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Fin whale


Males up to 21 meters; females up to 23 meters; at birth: 6.5 meter


up to 40,000 kilograms; at birth: 3600 kilograms




possibly up to 100 years


krill, school-forming fish and squid






mature: between 6-12 years
pregnancy: 11-12 months
number: 1 calf every 2 to 5 years

  • Dut: Gewone vinvis
  • Lat: Balaenoptera physalus
  • Eng: Fin whale
  • Ger: Finnwal
  • Dan: Finhval
  • Nor: Finnhval
Fin whale, Frits-Jan Maas

Fin whale

Fin whales are the second largest animal in the world, only the blue whale is larger. Fin whales are capable of raising their entire body out of the water and falling back in, making a huge splash. They are long slender whales with a tapered head. Because they are so streamlined, they are very fast swimmers, traveling up to 45 kilometers per hour. When hunting, they swim on their right side so that their left side faces upward. That way, the lighter color on the right side of the head is less obvious to the prey they are hunting.

  • Reports of live fin whales in the North Sea
    Fin whale, Marijke de Boer

    On 21 September 1979, spouting clouds from three large baleen whales were observed close by Scheveningen, and a 'larger rorqual' was spotted on 30 May 1987 by the Dogger's Bank. In both of these cases, they were probably fin whales. The first definite report of live fin whales in the North Sea dates back to 1995, when two specimen were identified, with certainty, swimming off of the Scottish east coast. In 1998, a number of fin whale were seen again in various places, including off the coast of IJmuiden.

    In 2011, a fin whale was hit by the bow of a container ship. The dead animal was only discovered after entering the harbor of Rotterdam, so it is unclear where exactly the collision took place. It could have happened in the Bay of Biscay, the English Channel or in the North Sea.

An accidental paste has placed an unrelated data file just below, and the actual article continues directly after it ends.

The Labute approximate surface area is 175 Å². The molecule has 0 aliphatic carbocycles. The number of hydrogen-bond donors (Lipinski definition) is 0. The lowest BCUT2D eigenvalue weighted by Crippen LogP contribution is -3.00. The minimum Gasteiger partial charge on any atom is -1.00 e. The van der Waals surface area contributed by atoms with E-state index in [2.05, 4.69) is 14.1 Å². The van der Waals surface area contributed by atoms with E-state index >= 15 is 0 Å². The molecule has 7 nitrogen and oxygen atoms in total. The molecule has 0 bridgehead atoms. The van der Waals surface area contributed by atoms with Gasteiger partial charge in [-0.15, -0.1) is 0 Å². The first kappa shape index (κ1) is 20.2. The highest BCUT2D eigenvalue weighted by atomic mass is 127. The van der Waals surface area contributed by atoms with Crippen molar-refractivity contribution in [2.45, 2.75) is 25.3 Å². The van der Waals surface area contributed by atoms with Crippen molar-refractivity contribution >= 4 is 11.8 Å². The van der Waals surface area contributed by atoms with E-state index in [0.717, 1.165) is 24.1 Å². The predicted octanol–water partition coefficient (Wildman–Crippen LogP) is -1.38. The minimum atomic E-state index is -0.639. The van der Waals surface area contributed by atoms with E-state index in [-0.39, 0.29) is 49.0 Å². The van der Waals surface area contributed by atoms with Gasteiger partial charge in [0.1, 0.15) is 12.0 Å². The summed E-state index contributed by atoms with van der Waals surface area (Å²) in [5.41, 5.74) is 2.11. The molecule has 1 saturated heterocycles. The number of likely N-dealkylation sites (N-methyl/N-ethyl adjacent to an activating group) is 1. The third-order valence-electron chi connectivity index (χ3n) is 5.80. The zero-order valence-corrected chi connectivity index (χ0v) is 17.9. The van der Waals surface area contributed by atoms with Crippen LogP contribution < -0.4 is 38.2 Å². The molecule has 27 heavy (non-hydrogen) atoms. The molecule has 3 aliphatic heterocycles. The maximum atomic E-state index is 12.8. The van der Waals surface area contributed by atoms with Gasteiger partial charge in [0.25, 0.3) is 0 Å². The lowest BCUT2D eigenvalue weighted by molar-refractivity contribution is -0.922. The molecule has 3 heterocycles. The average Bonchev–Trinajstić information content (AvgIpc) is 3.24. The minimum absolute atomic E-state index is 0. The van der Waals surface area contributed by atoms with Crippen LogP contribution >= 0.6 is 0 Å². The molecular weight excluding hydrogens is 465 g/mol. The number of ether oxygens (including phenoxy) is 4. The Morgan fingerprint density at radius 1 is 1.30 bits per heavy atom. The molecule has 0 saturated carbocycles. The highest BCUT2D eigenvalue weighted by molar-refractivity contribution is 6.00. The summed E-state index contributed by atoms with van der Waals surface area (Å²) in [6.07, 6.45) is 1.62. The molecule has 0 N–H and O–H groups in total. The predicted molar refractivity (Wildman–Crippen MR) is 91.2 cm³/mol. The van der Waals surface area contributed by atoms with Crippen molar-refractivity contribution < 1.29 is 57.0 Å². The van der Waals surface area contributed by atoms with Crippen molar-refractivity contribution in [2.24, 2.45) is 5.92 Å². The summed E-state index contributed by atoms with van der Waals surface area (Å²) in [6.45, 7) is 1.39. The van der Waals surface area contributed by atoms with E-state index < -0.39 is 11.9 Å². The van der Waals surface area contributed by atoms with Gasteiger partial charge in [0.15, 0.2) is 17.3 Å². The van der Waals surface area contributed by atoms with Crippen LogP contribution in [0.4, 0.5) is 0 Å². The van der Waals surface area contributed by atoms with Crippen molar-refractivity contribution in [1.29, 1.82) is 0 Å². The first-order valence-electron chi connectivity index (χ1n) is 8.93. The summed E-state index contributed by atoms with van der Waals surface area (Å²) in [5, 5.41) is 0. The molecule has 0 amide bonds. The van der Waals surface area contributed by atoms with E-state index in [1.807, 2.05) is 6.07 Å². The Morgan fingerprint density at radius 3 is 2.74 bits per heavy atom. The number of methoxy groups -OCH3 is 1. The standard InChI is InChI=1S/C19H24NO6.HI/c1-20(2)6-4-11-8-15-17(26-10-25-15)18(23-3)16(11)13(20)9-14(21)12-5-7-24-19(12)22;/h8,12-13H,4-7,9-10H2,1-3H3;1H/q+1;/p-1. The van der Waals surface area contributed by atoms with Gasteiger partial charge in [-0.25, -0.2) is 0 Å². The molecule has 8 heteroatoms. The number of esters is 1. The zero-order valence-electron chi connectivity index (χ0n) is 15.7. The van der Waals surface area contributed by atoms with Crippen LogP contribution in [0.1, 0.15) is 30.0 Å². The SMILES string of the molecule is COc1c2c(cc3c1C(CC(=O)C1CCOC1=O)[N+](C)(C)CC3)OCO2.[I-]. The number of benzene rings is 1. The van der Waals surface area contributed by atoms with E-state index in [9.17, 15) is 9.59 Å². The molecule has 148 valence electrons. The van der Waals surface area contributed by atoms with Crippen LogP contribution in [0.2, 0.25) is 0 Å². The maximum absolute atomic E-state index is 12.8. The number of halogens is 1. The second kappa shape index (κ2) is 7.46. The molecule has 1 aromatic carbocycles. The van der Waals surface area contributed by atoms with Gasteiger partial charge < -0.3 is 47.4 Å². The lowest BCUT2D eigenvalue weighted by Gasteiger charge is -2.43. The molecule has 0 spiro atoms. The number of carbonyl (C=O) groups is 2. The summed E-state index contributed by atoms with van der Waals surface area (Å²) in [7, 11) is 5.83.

• Distribution and habitat

    Fin whales are found throughout the world, however not commonly in shallow seas like the southern North Sea. The closest group of fin whales lives in the northern Atlantic Ocean. Fin whales live alone or in small groups of no more than 10 specimen. They migrate in the summer to the polar region and in the winter to the equator. Some of them travel up to 20,000 kilometers during migration. There are very few reports of fin whales in the North Sea. Every once in awhile, one has stranded on a Dutch or Belgium beach.

  • Strandings on the Dutch coast
    DatePlace and details
    August 1531 Zandvoort
    7 October 1682 Tholen
    9 December 1765 Texel
    18 November 1791 between Wijk aan Zee and Zantvoort
    5 April 1826 Wijk aan Zee
    17 September 1835 Wijk aan Zee
    9 December 1841 Katwijk aan Zee
    22/23 November 1851 Vlieland
    17 December 1856 Texel
    March 1866 Noordzee, drijvend
    13 May 1869 Borssele
    5 October 1895 Callantsoog
    1 December 1899 Loosduinen
    16 November 1904 Huisduinen
    10 May 1910 Burghsluis
    11 November 1914 Wissekerke
    13 November 1914 Katwijk aan Zee
    15 November 1914 Hoek van Holland
    28 November 1914 Bergen aan Zee
    1/2 March 1915 Castricum
    1 July 1916 Wijk aan Zee
    18 September 1944 Brouwershavense gat
    14 November 1956 Wijk aan Zee
    August 1998 1 dead male, Huisduinen, brought on shore at Den Helder
    14 January 2001 Sloehaven
    26 August 2004 Noordwijk
    14 November 2006 sex unknown, Kwade Hoek
    30 August 2011 male, 13 meters long, 14,000 kilo, harbor of Rotterdam on the bow of a container ship
    Source: various sources including Chris Smeenk and Naturalis
  • Seal virus dangerous for fin whales?

    A stranded fin whale found on the Belgium coast was contaminated with the morbilli virus. This virus killed many seals in the Wadden Sea and North Sea in the 1980s. This virus had never before been found in a whale.